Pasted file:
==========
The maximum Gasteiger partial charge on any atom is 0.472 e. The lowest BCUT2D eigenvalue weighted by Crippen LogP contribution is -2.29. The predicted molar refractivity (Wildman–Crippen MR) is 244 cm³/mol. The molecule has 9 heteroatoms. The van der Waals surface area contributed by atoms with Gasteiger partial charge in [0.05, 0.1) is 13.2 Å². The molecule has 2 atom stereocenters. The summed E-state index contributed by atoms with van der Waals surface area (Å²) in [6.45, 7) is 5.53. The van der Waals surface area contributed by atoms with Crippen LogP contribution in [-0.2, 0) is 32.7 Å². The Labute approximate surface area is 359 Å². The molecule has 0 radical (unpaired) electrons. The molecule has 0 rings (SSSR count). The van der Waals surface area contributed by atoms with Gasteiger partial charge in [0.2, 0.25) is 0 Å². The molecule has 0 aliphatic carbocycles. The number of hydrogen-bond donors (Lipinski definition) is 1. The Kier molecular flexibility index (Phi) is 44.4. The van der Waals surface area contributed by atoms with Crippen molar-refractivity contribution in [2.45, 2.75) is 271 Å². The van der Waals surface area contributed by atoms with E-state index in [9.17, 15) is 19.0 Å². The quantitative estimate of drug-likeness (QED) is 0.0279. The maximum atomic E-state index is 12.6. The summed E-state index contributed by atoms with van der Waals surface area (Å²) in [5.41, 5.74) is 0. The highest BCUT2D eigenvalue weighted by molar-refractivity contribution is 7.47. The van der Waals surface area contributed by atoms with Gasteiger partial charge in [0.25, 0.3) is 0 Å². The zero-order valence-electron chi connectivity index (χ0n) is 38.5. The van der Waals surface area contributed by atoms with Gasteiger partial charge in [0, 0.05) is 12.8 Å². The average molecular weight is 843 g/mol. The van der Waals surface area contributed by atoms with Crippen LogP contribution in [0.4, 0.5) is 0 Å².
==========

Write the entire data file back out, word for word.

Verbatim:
The maximum Gasteiger partial charge on any atom is 0.472 e. The lowest BCUT2D eigenvalue weighted by Crippen LogP contribution is -2.29. The predicted molar refractivity (Wildman–Crippen MR) is 244 cm³/mol. The molecule has 9 heteroatoms. The van der Waals surface area contributed by atoms with Gasteiger partial charge in [0.05, 0.1) is 13.2 Å². The molecule has 2 atom stereocenters. The summed E-state index contributed by atoms with van der Waals surface area (Å²) in [6.45, 7) is 5.53. The van der Waals surface area contributed by atoms with Crippen LogP contribution in [-0.2, 0) is 32.7 Å². The Labute approximate surface area is 359 Å². The molecule has 0 radical (unpaired) electrons. The molecule has 0 rings (SSSR count). The van der Waals surface area contributed by atoms with Gasteiger partial charge in [0.2, 0.25) is 0 Å². The molecule has 0 aliphatic carbocycles. The number of hydrogen-bond donors (Lipinski definition) is 1. The Kier molecular flexibility index (Phi) is 44.4. The van der Waals surface area contributed by atoms with Crippen molar-refractivity contribution in [2.45, 2.75) is 271 Å². The van der Waals surface area contributed by atoms with E-state index in [9.17, 15) is 19.0 Å². The quantitative estimate of drug-likeness (QED) is 0.0279. The maximum atomic E-state index is 12.6. The summed E-state index contributed by atoms with van der Waals surface area (Å²) in [5.41, 5.74) is 0. The highest BCUT2D eigenvalue weighted by molar-refractivity contribution is 7.47. The van der Waals surface area contributed by atoms with Gasteiger partial charge in [0.25, 0.3) is 0 Å². The zero-order valence-electron chi connectivity index (χ0n) is 38.5. The van der Waals surface area contributed by atoms with Gasteiger partial charge in [0, 0.05) is 12.8 Å². The average molecular weight is 843 g/mol. The van der Waals surface area contributed by atoms with Crippen LogP contribution in [0.4, 0.5) is 0 Å².